Homemade Beeswax Luminaries

With little more than beeswax and heat, create glowing candle holders that bring light and warm ambience to any room.

By Petra Ahnert
November/ December 2017

candle

Looking for an easy way to bring warmth to the holidays? These softly glowing, DIY luminaries are just the thing. Though perfect year-round for entertaining indoors and out, luminaries filled with the light of flickering candles perfectly set the mood for cozying up against the cold. They make a great alternative to more expensive, store-bought votives; are wonderful to craft with older kids; and any mistake can be melted back down for a second attempt. Make a handful of these little gems to keep your house warm and bright all winter. 

Materials



• 6 pounds beeswax
• High-quality, round balloons
• Cold water
• Double boiler
• Hot plate (optional)

1. Fill a balloon with cold water, paying attention to the shape the water creates. Once the desired shape is attained, tie off the balloon. Make sure it’s not stretched too far or it may burst when it comes in contact with hot wax.

balloons

It’s best to make the luminary slightly larger than needed rather than risk having it melt from the heat of the candle inside.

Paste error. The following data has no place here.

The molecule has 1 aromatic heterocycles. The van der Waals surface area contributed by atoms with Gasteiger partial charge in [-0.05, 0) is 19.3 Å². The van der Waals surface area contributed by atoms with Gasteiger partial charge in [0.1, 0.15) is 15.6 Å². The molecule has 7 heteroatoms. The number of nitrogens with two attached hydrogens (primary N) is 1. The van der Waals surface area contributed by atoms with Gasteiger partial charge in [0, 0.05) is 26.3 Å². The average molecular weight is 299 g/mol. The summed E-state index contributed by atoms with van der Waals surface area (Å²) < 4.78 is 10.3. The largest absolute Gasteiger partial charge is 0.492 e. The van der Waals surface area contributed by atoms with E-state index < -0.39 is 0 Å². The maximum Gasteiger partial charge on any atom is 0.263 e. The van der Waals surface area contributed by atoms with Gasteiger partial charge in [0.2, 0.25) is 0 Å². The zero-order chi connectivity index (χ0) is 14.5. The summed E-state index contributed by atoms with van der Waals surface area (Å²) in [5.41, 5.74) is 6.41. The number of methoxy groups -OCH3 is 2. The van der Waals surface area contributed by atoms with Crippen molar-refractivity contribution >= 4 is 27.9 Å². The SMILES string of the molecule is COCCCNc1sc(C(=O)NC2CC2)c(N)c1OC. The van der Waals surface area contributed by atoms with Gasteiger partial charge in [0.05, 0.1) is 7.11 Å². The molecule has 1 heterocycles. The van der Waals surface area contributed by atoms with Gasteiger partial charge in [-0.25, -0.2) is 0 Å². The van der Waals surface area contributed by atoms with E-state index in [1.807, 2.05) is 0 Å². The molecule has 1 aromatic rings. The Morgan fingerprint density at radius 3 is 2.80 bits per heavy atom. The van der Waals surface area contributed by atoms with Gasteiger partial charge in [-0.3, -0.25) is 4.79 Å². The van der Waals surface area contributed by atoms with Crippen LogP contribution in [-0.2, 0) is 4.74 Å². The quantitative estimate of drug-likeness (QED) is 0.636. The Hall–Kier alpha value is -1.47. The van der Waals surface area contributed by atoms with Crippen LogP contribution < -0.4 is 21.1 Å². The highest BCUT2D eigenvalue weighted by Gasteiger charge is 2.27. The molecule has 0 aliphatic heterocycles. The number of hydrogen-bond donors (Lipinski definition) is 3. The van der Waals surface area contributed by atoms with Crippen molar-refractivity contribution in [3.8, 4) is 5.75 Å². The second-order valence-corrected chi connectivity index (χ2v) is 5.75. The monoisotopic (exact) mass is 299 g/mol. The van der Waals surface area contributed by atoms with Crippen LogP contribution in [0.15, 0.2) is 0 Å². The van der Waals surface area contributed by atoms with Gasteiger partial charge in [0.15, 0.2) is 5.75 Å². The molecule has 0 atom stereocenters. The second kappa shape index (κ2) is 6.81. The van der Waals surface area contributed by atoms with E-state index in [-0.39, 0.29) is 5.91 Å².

2. Melt beeswax in the double boiler. The top section of the double boiler should be large enough to fit the water-filled balloons, plus a little wiggle room.

beeswax

3. Holding the balloon by the knot, dip it partly into the melted beeswax and pull it back out. Set the balloon lightly on a table to create a flat spot on the bottom to keep the luminary stable. The cold water in the balloon will cool the wax, so work fast.

dipping

4. Dip the balloon and let it harden on the table several more times, until the luminary has the desired thickness — 5 or 6 times is ideal. You can experiment with dipping the balloon at different angles as long as you keep in mind that these variations will show once a candle is inside.



5. Once the luminary is completely dry, drain the water out of the balloons by either undoing the knot or popping the balloon. It should peel right off the wax. The luminary can be left like this, or you may clean it up by using a hot plate to even out the bottom and smooth the edges. To smooth, turn the luminary upside down and lightly run the top edge along the surface of the hot plate.

skillet

6. Add a tealight and enjoy the ambiance!

tealights

­

Images and text adapted with permission from Beeswax Alchemy by Petra Ahnert, published by Quarry Books, an imprint of Quarto Publishing Group, 2015.

beeswax-alchemy




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